In addition to her coaching career, Bolden is executive director and coordinator of the Jeanette Bolden Asthma and Allergy Track Clinic and is a member of the Board of Directors of the Asthma and Allergy Foundation.
Li, Torrellas to serve as head managers
Team USA men's head manager James Li is an assistant coach at the University of Arizona, where he directs the distance runners and cross country program. He previously had coached at Washington State University, where he worked with the Cougar track and field and cross country programs for more than 10 years and coached athletes to seven individual NCAA titles, including current 1,500m American record holder and two-time Olympic medalist Bernard Lagat.
Li joined the Washington State coaching staff in 1985 as a graduate assistant before becoming head men's track and field coach at Minnesota State University at Mankato from 1990 to 1994. He rejoined the Washington State staff in 1994 as a track and field assistant. He was named the head cross country coach in 1998.
A native of China, Li became a U.S. citizen in 1998 and was part of Team USA's staff at the 2001 World University Games in Beijing. He has previous coaching experience at the Sichuan Sports Technique Institute in Sichuan, China, and he was a provincial team coach from 1983 to 1985. He was a middle distance runner during his youth and collegiate days at the Beijing Institute of Physical Education, from which he graduated in 1982. He won the Chinese collegiate 800 meters title in 1979.
Team USA women's head manager Rich Torrellas has served on 14 Team USA staffs as a manager, coach, Team Leader and Chef de Mission. He served as the Head Manager for the 2006 World Indoor Championships, 2001 World University Games and the 1995 World Championships, and was Assistant Manager for the 1992 Olympic Team.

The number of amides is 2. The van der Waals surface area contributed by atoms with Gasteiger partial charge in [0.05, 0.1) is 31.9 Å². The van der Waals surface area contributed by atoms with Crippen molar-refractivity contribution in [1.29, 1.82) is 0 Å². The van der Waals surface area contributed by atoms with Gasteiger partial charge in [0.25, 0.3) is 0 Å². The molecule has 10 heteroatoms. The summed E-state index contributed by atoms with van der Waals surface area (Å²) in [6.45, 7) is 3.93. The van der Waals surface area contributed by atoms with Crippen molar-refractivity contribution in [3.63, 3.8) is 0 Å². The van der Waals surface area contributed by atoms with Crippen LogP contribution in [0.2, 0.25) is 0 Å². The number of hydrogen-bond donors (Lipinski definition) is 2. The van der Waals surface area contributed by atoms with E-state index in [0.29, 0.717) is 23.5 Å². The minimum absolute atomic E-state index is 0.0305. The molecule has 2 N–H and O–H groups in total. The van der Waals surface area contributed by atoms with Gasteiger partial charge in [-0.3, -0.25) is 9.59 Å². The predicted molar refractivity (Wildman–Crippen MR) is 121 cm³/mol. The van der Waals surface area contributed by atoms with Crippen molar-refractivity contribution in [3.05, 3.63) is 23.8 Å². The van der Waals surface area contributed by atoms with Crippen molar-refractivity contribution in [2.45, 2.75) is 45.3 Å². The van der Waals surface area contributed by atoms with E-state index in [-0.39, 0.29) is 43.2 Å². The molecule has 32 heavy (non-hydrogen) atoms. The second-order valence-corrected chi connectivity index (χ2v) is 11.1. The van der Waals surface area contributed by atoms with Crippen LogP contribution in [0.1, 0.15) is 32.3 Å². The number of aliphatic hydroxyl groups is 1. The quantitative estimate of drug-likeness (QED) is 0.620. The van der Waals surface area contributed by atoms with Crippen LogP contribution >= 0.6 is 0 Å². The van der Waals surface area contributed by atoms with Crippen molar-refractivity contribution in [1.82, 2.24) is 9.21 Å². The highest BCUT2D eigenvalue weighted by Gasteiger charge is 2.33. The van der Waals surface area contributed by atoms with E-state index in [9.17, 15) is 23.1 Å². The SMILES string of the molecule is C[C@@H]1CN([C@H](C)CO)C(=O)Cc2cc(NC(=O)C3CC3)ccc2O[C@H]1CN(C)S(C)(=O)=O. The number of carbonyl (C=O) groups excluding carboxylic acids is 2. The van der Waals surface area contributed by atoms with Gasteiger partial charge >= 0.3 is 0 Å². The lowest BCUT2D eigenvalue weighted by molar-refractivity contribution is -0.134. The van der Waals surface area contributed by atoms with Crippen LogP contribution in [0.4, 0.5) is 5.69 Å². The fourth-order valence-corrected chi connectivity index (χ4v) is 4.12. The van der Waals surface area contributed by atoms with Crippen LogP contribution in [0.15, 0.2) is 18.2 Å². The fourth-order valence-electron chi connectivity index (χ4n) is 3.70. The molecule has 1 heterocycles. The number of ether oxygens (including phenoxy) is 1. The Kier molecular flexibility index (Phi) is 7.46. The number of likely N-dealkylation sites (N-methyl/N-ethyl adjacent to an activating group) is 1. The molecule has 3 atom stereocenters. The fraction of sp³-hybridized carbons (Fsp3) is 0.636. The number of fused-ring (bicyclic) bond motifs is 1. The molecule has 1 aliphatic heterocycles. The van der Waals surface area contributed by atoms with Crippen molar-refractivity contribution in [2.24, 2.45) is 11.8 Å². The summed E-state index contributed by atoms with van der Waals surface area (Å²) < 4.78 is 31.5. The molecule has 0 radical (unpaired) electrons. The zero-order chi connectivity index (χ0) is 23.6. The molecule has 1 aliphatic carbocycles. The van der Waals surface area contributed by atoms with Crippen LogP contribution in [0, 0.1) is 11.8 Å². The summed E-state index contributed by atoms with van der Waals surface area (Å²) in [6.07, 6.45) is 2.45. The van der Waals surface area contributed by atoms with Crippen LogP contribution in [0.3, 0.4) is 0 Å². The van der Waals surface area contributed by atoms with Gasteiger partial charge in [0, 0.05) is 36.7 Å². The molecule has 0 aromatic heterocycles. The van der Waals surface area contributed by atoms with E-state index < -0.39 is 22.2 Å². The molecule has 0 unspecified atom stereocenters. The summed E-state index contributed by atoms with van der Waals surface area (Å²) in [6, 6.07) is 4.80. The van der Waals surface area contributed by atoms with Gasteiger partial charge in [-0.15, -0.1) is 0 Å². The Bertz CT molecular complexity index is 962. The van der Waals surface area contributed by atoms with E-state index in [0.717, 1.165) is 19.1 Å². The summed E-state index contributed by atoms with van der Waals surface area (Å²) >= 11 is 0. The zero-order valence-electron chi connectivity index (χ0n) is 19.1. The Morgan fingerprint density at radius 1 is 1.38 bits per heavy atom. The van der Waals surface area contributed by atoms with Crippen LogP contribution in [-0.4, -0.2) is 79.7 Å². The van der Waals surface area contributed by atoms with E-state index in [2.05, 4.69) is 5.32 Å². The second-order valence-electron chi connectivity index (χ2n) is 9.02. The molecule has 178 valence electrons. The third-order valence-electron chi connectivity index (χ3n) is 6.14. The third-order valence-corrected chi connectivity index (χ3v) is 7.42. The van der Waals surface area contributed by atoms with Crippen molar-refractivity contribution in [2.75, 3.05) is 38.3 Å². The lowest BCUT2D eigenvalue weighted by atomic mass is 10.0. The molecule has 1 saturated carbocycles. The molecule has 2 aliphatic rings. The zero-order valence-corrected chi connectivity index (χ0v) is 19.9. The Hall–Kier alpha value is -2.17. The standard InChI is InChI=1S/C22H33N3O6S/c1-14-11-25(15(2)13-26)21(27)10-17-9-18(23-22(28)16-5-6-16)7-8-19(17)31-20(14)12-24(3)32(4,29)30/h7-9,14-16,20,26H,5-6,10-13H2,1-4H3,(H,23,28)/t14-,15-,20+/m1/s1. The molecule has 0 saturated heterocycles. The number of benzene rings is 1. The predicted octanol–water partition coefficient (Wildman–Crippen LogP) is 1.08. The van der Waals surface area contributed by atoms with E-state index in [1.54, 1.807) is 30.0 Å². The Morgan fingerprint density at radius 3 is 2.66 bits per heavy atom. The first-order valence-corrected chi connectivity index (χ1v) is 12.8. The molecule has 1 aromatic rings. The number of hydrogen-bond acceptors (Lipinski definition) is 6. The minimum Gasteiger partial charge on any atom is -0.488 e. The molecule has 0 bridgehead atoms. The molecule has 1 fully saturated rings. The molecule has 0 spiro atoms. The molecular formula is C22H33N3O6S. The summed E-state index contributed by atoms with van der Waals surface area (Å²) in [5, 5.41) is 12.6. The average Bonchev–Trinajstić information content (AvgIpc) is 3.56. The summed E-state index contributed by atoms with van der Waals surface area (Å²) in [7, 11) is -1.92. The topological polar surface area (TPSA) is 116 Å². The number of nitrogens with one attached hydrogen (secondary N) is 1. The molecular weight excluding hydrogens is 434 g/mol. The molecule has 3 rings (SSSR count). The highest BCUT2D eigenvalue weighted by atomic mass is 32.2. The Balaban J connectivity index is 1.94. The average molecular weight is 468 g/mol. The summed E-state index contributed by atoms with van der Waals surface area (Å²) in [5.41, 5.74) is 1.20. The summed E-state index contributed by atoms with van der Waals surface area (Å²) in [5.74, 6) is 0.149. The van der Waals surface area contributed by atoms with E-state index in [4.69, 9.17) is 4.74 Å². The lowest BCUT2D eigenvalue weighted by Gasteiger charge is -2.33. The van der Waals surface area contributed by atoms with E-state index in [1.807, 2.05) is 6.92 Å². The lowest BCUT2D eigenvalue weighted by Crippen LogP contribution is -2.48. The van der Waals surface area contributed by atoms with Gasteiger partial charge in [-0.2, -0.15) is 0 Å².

He currently serves as the Secretary of the USATF Women's Track and Field Committee, is a National Technical Official (NTO), completed a USATF Level 2 Coaching Education School and was a former USATF Race Walk Committee Chair. Rich has coached for 35 years at the high school and college levels and currently teaches in the New Haven, Conn., Public Schools.
Men's staff assistant coaches
Harvey Glance - Sprints/Hurdles: Former World-class sprinter Harvey Glance, a 16-time All-American, three-time Olympic Team qualifier and 1976 gold medal winner is in his tenth season as the head coach of the men's track and field team at the University of Alabama, where he has coached 66 All-Americans, 35 conference champions and eight national champions.
Glance was the men's head coach at the 1999 Pan American Games in Winnipeg, Canada, where the U.S. led in total medals won with 295. He also was an assistant sprints/hurdles coach for Team USA at the 2003 World Championships in Paris, France and the assistant sprints/hurdles coach at the 2006 World Junior Championships in Beijing.
In 1996, he was inducted into the Alabama Sports Hall of Fame and in 2002 he was named one of the Top 100 State of Alabama's Greatest Athletes of the 20th Century.
John McDonnell - Middle Distance: A 2005 inductee into the National Track & Field Hall of Fame and a 30-time NCAA Coach of the Year, McDonnell is the winningest coach in NCAA history. Since taking over as head coach in 1977-'78, his University of Arkansas Razorback squads have won 42 NCAA Division I team national championships and produced five seasons in which they won the triple crown (indoor track, outdoor track & cross country) in the same year. His 12 consecutive NCAA indoor championships (1984-1995) is the longest string of national titles by any school in any sport in collegiate history.
Prior to McDonnell taking charge of the Arkansas program, the Razorbacks had produced three track and field All-Americans. Since then, Arkansas athletes have won 111 NCAA event titles and produced 181 All-Americans who have earned 643 All-America honors. McDonnell's squads have won 81 team Conference championships and 33 consecutive cross country conference titles.